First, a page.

The induction started with an IV and a medication called pitocin. I began to have more contraction but they were very weak. I went all day having these really weak contractions. They were giving me as much pitocin as they could and nothing really was happening. At 6 pm they broke my water. At 6:14 pm Soren Blake Shafer was born. He weighed 7 lb 9 oz and was 19 in long. The NICU team started their work. They stabilized him and took him to the NICU. It was 12 hours before we were allowed to see him.

When we went to the NICU to see him it was so surreal. We were showed how to scrub in and we had to put hospital gowns on. After we were scrubbed up we were taken back to him. He looked so perfect. To Look at him you would never know how sick he was. He had many lines. He had lines coming from his bally button and IV’s in his arms. He had heart monitors and monitors to check his oxygen saturation. It just seemed like so much for such a little guy.

He was being given a medication called prostin so keep a duct open in his heart that normally closes after birth. If this duck closes he has no way for his body to get any oxygenated blood, so this medication was needed to keep him alive. One of the side effects of this medication was apnic episodes. Soren would forget to breath. This was happening very frequently so he was put on a ventilator. It was hard to see another tube in him but it was needed. It also made it so we could not hold him much.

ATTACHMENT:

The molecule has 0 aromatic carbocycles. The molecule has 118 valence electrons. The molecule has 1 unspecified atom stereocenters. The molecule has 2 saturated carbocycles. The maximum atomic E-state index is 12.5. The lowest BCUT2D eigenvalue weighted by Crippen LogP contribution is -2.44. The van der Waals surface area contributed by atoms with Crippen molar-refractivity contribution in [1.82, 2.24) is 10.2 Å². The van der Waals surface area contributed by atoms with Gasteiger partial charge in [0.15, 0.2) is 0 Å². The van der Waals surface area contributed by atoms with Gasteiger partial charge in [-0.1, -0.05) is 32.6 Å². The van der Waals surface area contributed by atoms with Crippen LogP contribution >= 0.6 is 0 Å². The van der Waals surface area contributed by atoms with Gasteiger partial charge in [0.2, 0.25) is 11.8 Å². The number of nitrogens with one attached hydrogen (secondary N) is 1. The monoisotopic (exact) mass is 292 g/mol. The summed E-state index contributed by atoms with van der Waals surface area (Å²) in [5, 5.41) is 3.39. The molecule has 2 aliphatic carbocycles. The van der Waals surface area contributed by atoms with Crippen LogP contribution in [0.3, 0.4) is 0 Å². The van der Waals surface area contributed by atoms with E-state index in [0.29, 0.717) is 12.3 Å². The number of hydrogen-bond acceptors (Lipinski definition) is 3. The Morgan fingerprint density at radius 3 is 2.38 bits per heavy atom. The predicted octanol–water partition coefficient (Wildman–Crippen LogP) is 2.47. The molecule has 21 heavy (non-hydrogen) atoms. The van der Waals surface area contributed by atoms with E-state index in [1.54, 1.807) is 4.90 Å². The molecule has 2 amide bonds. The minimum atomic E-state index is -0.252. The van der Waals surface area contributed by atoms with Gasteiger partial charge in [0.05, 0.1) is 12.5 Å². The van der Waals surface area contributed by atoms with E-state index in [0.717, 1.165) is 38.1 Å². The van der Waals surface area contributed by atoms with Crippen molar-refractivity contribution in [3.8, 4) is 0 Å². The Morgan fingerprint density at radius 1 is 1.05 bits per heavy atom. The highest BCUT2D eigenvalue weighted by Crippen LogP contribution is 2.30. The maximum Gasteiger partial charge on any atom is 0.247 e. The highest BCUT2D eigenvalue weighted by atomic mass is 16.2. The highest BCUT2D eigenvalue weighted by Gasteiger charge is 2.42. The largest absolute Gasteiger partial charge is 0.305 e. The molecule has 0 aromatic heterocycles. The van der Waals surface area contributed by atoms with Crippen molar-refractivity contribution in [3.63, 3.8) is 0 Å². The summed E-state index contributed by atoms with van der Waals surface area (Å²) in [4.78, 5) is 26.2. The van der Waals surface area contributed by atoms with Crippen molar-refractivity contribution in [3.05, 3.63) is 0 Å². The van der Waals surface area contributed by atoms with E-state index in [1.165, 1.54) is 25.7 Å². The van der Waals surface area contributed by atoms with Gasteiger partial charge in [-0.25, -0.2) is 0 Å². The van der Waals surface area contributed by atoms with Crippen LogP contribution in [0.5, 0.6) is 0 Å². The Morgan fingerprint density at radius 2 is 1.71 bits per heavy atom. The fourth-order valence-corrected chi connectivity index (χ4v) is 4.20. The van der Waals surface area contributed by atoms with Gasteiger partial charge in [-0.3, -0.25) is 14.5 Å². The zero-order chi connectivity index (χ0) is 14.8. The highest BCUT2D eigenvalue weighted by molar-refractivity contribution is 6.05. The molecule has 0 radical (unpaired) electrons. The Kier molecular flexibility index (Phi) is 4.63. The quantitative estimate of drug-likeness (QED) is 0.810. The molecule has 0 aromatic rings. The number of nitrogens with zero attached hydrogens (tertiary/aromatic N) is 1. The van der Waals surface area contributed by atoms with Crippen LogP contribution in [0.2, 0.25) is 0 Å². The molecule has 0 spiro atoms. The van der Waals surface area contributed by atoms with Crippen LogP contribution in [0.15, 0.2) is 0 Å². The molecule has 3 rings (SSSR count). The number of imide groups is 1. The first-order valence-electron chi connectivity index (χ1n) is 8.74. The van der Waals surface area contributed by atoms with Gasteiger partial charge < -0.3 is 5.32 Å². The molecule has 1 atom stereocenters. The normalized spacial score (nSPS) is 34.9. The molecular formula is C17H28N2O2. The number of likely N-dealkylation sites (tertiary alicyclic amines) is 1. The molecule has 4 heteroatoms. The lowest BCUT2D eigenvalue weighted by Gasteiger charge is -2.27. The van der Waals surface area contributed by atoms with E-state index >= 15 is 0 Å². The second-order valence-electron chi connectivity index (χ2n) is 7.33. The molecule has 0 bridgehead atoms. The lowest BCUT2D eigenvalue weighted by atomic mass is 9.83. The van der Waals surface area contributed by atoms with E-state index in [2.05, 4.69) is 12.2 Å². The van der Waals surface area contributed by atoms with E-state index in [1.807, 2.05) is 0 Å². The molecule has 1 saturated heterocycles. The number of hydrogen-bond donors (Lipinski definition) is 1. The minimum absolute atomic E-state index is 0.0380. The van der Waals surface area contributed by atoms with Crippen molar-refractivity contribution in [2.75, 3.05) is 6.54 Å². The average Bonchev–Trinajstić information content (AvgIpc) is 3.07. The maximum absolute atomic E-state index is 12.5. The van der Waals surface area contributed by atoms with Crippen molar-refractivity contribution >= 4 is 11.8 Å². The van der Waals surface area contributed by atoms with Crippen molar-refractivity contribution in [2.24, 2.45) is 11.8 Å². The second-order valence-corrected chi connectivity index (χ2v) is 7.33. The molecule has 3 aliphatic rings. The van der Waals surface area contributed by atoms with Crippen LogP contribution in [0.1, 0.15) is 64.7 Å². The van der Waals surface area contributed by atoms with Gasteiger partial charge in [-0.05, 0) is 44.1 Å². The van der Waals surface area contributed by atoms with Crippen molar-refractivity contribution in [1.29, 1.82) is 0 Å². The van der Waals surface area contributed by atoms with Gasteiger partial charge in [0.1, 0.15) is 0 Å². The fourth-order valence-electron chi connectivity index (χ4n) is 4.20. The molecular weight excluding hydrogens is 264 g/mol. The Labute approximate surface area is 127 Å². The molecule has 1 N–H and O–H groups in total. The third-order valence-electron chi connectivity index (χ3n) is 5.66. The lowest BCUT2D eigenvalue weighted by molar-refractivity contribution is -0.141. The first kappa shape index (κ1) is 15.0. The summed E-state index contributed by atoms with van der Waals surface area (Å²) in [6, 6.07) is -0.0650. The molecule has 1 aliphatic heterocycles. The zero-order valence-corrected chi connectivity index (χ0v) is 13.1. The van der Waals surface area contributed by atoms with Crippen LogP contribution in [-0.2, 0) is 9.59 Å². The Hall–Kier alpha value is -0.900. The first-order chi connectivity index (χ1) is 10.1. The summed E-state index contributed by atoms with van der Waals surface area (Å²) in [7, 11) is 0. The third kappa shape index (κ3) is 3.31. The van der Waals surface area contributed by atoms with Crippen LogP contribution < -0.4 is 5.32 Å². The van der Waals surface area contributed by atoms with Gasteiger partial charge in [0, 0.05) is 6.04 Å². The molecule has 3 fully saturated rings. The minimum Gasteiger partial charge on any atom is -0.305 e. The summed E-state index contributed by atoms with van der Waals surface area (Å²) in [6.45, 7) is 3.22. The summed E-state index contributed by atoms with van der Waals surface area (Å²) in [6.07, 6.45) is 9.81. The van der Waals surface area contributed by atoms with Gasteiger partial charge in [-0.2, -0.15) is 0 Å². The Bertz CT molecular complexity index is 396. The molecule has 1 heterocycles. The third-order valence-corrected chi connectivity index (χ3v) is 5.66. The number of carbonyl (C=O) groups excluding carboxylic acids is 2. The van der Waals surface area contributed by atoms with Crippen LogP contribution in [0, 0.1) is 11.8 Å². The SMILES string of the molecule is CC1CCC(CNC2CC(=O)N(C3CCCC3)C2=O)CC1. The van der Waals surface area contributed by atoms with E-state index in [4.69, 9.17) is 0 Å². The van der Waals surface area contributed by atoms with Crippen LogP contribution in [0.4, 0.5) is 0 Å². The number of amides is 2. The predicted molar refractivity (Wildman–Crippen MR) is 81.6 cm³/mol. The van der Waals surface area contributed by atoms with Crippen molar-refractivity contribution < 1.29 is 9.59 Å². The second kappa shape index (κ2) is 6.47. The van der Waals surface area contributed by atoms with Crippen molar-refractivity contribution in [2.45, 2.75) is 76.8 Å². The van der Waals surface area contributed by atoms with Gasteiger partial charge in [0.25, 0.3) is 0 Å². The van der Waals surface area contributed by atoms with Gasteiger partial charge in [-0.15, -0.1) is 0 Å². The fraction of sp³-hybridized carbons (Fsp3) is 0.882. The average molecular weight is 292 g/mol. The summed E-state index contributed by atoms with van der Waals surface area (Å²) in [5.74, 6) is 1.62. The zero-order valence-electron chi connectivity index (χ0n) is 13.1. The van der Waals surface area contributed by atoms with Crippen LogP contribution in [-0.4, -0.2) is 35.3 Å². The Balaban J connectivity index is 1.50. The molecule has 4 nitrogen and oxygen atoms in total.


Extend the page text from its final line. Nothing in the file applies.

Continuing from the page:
The doctors and specialist came together and had a conference to decide what was the best way to treat Soren and how and what to do in surgery. Surgery was scheduled for January 11th. Soren was having the Norwood procedure.

Meanwhile I had become ill. I was admitted back to Labor and Delivery with preeclampcia. I did not even know you could get it after delivery but found out you can develop if for up to six weeks post partum. I was there a couple of days. I was getting better and was released. That same night I was rushed back in severer pain. They took me back to Labor and Delivery assuming that is was a complication of delivery. They spent the whole day doing tests and could not figure out what was wrong so I was sent down to the E.R. The E.R ran tests.